Brian LaRossa is a designer, illustrator, writer, and reader. He’s a design director at Scholastic, writer for Design Observer, and on the adjunct faculty at CUNY. In this episode, Brian and Jarrett talk about his early resistance to the design world and how discovering its history and culture opened up a new love for the discipline. They also talk about how he started writing, his love of reading, and the similarities between his writing process and design process.
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Alison Place is a designer, educator, and researcher whose work explores the intersection of design and feminist theory. She is the editor of Feminist Designer: On the Personal and the Political in Design and teaches graphic design in the School of Art at the University of Arkansas, where she serves as director of the graphic design program. In this conversation, Jarrett and Alison talk about what feminist design looks like, designers as trouble makers, and rethinking school critiques.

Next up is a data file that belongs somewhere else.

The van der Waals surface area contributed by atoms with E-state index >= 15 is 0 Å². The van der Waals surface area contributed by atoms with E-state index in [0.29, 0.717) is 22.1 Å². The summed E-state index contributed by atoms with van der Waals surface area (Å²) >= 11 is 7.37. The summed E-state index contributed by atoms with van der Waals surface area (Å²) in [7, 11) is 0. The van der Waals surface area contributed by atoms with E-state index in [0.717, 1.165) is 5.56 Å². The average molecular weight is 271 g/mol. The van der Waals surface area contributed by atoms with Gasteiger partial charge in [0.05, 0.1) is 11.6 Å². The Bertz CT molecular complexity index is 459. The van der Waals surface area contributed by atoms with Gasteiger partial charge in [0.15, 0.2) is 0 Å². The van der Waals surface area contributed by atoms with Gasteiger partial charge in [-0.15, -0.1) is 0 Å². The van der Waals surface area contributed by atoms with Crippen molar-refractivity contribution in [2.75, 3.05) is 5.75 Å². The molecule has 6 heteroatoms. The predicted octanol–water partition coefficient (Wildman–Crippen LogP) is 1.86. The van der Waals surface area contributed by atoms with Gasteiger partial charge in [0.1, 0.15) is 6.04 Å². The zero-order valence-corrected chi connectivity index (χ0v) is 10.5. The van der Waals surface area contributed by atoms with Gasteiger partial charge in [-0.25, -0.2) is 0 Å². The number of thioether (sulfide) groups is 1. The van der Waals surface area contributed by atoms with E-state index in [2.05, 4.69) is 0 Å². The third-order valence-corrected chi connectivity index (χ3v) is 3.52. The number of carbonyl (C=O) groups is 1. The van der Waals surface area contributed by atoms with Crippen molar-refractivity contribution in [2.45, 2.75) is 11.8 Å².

Michael Cina is a graphic designer, creative director, typographer, and artist. Since 2010, he’s run Cina Associates where he’s worked on projects for clients like Disney, Adobe, and Coca-Cola, as well as his long-running collaboration with Ghostly International. He previously co-founded YouWorkForThem, a designer-run online shop for typefaces, stock art, and other resources. In this conversation, Jarrett and Michael talk about the challenges and opportunities in working across mediums, how painting influenced his commercial design work, and how the internet shifted the state of design discourse.
Freek Lomme is a publisher, editor, curator, and writer. He is the founder of Set Margins’, a support structure, a platform for production, a network and publisher focused on impulses from the margins with a focus on communication, cooperation, and involved politics. Previously, Freek was the co-founder and director of Onomatopee, an art and design space and publisher in The Netherlands. In this conversation, Jarrett and Freek talk about the infrastructure of bookmaking, the role of the publisher, and the continued affection for print culture.